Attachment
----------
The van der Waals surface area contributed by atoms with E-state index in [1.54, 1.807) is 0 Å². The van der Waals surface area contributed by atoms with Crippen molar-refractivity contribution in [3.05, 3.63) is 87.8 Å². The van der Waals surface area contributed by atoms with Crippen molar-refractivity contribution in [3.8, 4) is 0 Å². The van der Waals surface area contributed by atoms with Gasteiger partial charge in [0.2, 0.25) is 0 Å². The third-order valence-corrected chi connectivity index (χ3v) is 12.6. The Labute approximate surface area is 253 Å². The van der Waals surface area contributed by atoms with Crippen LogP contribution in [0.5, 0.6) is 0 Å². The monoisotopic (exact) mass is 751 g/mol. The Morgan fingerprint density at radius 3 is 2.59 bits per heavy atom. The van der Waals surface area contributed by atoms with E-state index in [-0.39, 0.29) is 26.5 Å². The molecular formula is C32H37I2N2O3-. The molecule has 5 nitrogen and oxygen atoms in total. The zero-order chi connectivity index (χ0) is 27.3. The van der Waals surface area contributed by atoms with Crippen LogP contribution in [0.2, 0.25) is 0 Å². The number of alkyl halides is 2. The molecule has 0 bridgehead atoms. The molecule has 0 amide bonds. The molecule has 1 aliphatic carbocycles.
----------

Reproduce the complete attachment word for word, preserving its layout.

The van der Waals surface area contributed by atoms with E-state index in [1.54, 1.807) is 0 Å². The van der Waals surface area contributed by atoms with Crippen molar-refractivity contribution in [3.05, 3.63) is 87.8 Å². The van der Waals surface area contributed by atoms with Crippen molar-refractivity contribution in [3.8, 4) is 0 Å². The van der Waals surface area contributed by atoms with Gasteiger partial charge in [0.2, 0.25) is 0 Å². The third-order valence-corrected chi connectivity index (χ3v) is 12.6. The Labute approximate surface area is 253 Å². The van der Waals surface area contributed by atoms with Crippen LogP contribution in [0.5, 0.6) is 0 Å². The monoisotopic (exact) mass is 751 g/mol. The Morgan fingerprint density at radius 3 is 2.59 bits per heavy atom. The van der Waals surface area contributed by atoms with E-state index in [-0.39, 0.29) is 26.5 Å². The molecular formula is C32H37I2N2O3-. The molecule has 5 nitrogen and oxygen atoms in total. The zero-order chi connectivity index (χ0) is 27.3. The van der Waals surface area contributed by atoms with Crippen LogP contribution in [0.2, 0.25) is 0 Å². The number of alkyl halides is 2. The molecule has 0 bridgehead atoms. The molecule has 0 amide bonds. The molecule has 1 aliphatic carbocycles.